By Liam Byrne @tvtimelimit
The Junkyard Dog vs Randy Savage 11/7/85
The WWF have never been the best promotion in the world when it comes to booking wrestling tournaments. The Survivor Series Deadly Games pay-per-view notwithstanding, many of the bigger tournaments that the promotion has booked didn’t always seem to maximise the potential outcomes in terms of both match quality and long term booking. A perfect example of this was the Wrestling Classic, a 1985 tournament that presented Randy Savage as a valiant underdog – not exactly what you want for one of your biggest heels.
The Wrestling Classic was the second pay-per-view the Federation had ever run and it truly emphasised that they weren’t even close to nailing the format. Rather than selling the show on feuds (Hulk Hogan and Roddy Piper were in the main event, but that was it) and matches that would draw in the fans, a sixteen man tournament meant that many of the matches were over before they had truly begun. When the longest match in the tournament went only nine minutes and you tried to present fifteen matches in a three hour window, no time was factored in for developing any of the matches that could have been great.
As aforementioned, the booking of Savage was also eye opening. By the time the Macho Man had reached the final, he had overcome Ivan Putski, Ricky Steamboat and the Dynamite Kid – the last two matches totalling nine minutes, a booking tragedy if ever there was one. His opponent in the final would be Junkyard Dog, who defeated The Iron Sheik and Moondog Spot, the second match of the two seeing the Dog count his own pinfall as there was no referee. With the double countout of Tito Santana and Paul Orndorff giving the Dog a bye into the final, he had barely had to break a sweat to reach the final.
If you compare this to the Wrestlemania IV title tournament, Savage had had a significantly tougher route to the final then his opponent; the sort you might expect your valiant face underdog to overcome. Laying out this same booking for a heel just made limited sense, especially as it highlighted the shortcomings of the face who was due to go over in the tournament as a whole. A simple tenant of good booking is to have the good guy have the odds stacked against them and to overcome them in the end. Dog had had to overcome very little by this point.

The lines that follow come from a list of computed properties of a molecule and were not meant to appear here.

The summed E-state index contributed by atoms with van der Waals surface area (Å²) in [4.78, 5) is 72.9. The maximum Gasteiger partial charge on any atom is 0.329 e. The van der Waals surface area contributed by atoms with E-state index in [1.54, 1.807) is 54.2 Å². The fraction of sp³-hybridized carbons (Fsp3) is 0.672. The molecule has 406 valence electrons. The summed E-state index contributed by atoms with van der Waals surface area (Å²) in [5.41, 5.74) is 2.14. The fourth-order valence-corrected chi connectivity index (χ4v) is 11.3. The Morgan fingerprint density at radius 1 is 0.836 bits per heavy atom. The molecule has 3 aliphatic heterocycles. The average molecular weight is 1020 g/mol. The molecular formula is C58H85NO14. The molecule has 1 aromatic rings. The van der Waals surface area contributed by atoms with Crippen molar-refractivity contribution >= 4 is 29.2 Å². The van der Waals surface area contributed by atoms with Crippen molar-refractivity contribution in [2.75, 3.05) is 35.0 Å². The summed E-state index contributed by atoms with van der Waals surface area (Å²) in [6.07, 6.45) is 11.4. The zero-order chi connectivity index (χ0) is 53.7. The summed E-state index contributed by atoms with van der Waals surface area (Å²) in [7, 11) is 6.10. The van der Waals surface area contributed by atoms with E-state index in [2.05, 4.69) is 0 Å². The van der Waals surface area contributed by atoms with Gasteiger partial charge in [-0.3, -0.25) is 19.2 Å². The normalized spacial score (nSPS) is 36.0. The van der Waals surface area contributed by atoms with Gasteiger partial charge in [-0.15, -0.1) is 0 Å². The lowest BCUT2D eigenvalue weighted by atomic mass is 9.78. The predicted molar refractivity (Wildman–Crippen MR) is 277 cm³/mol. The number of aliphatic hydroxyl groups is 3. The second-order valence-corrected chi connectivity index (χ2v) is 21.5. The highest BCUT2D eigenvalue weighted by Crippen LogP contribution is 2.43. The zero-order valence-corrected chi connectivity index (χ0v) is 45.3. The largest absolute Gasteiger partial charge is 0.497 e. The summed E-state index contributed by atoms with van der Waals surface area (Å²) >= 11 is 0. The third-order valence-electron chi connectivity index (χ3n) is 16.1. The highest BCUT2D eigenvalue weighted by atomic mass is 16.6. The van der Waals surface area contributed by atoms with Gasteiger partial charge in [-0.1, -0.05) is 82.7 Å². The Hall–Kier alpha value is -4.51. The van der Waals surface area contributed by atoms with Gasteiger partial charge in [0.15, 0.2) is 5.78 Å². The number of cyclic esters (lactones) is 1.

The stalling at the beginning of the contest saw Savage channel his Memphis days as he refused to engage with the Dog before throwing a chair into the ring. The Dog, unfazed, grabbed the chair and smashed it several times against his own head. Savage would make his way into the ring several times yet scarper as soon as it looked like Dog might get to him. When they finally did lock up, Dog unsurprisingly won the battle of strength, blocked a body slam and aimed a headbutt at Savage’s already injured back.
With Jesse Ventura on commentary making it very clear that the Dog has had all the luck of the draw when it comes to making the final, Savage used an eye rake to break a bear hug. However, it barely halted the Dog’s slow and plodding offense. Even when it came to the first bumps he had to take, the Dog went over in stages following a diving Savage clothesline and tentatively landed on a throw to the outside. This at least allowed Savage to showcase his aerial skills with a double axehandle to the floor; not once, but twice.
The referee had to turn somewhat of a blind eye to Savage using a chair to the Dog’s back in a momentary lapse of judgement by the Macho Man. With the match finally back in the ring, a third attempt at a double axehandle saw Savage jump straight into a punch to the midsection. Several headbutts and a jarring pull out of the corner that saw Savage crash hard on his back; a back body drop over the top rope was enough for the Dog to win the match by countout.
A weak finish to poorly put over one of your most popular babyfaces in a match carried by Savage. To top it all off, to have a countout finish to end your show long tournament is one way of really screwing over the paying fans. Ventura ended up jumping into the ring to complain about the result and have a face off with the Dog, but it was not a satisfactory way to end what had been a poor show all round.